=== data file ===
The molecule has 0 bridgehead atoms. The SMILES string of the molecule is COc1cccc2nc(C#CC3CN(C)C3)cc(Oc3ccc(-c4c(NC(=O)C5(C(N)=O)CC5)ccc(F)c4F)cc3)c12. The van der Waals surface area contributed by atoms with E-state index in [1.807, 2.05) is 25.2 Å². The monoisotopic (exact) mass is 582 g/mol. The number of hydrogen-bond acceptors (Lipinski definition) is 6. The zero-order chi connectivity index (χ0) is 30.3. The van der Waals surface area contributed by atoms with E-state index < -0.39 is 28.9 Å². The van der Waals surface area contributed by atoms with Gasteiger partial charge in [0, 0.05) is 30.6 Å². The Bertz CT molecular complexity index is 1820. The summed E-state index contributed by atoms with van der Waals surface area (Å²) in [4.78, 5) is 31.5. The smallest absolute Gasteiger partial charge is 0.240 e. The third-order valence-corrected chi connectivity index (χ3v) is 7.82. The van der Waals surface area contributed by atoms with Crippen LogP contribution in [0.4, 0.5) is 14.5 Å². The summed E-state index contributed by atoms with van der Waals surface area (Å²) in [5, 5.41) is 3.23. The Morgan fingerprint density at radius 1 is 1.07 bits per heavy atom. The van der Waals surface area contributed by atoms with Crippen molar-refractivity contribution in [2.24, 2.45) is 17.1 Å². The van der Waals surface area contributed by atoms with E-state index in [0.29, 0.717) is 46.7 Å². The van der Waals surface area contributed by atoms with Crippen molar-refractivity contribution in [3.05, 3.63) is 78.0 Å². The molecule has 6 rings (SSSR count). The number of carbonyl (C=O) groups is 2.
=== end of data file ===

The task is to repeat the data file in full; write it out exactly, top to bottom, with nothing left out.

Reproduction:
The molecule has 0 bridgehead atoms. The SMILES string of the molecule is COc1cccc2nc(C#CC3CN(C)C3)cc(Oc3ccc(-c4c(NC(=O)C5(C(N)=O)CC5)ccc(F)c4F)cc3)c12. The van der Waals surface area contributed by atoms with E-state index in [1.807, 2.05) is 25.2 Å². The monoisotopic (exact) mass is 582 g/mol. The number of hydrogen-bond acceptors (Lipinski definition) is 6. The zero-order chi connectivity index (χ0) is 30.3. The van der Waals surface area contributed by atoms with E-state index < -0.39 is 28.9 Å². The van der Waals surface area contributed by atoms with Gasteiger partial charge in [0, 0.05) is 30.6 Å². The Bertz CT molecular complexity index is 1820. The summed E-state index contributed by atoms with van der Waals surface area (Å²) in [4.78, 5) is 31.5. The smallest absolute Gasteiger partial charge is 0.240 e. The third-order valence-corrected chi connectivity index (χ3v) is 7.82. The van der Waals surface area contributed by atoms with Crippen LogP contribution in [0.4, 0.5) is 14.5 Å². The summed E-state index contributed by atoms with van der Waals surface area (Å²) in [5, 5.41) is 3.23. The Morgan fingerprint density at radius 1 is 1.07 bits per heavy atom. The van der Waals surface area contributed by atoms with Crippen molar-refractivity contribution in [2.24, 2.45) is 17.1 Å². The van der Waals surface area contributed by atoms with E-state index in [0.29, 0.717) is 46.7 Å². The van der Waals surface area contributed by atoms with Crippen molar-refractivity contribution in [3.05, 3.63) is 78.0 Å². The molecule has 6 rings (SSSR count). The number of carbonyl (C=O) groups is 2.